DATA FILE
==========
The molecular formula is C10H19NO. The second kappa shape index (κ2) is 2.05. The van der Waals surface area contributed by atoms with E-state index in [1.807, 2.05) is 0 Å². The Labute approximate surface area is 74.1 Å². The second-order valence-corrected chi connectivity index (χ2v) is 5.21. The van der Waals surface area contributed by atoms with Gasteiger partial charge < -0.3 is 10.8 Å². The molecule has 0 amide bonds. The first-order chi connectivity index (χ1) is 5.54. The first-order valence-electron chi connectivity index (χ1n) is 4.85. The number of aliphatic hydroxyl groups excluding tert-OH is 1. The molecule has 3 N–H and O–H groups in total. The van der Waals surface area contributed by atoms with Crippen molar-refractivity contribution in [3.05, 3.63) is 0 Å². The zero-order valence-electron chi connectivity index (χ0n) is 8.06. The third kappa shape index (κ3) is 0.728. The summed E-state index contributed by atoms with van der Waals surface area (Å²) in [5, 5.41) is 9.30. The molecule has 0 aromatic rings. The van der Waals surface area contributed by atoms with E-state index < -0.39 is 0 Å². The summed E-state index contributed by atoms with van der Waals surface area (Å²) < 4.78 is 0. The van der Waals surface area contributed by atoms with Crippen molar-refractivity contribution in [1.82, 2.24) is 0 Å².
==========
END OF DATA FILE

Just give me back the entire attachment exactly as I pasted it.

The molecular formula is C10H19NO. The second kappa shape index (κ2) is 2.05. The van der Waals surface area contributed by atoms with E-state index in [1.807, 2.05) is 0 Å². The Labute approximate surface area is 74.1 Å². The second-order valence-corrected chi connectivity index (χ2v) is 5.21. The van der Waals surface area contributed by atoms with Gasteiger partial charge < -0.3 is 10.8 Å². The molecule has 0 amide bonds. The first-order chi connectivity index (χ1) is 5.54. The first-order valence-electron chi connectivity index (χ1n) is 4.85. The number of aliphatic hydroxyl groups excluding tert-OH is 1. The molecule has 3 N–H and O–H groups in total. The van der Waals surface area contributed by atoms with Crippen molar-refractivity contribution in [3.05, 3.63) is 0 Å². The zero-order valence-electron chi connectivity index (χ0n) is 8.06. The third kappa shape index (κ3) is 0.728. The summed E-state index contributed by atoms with van der Waals surface area (Å²) in [5, 5.41) is 9.30. The molecule has 0 aromatic rings. The van der Waals surface area contributed by atoms with E-state index < -0.39 is 0 Å². The summed E-state index contributed by atoms with van der Waals surface area (Å²) < 4.78 is 0. The van der Waals surface area contributed by atoms with Crippen molar-refractivity contribution in [1.82, 2.24) is 0 Å².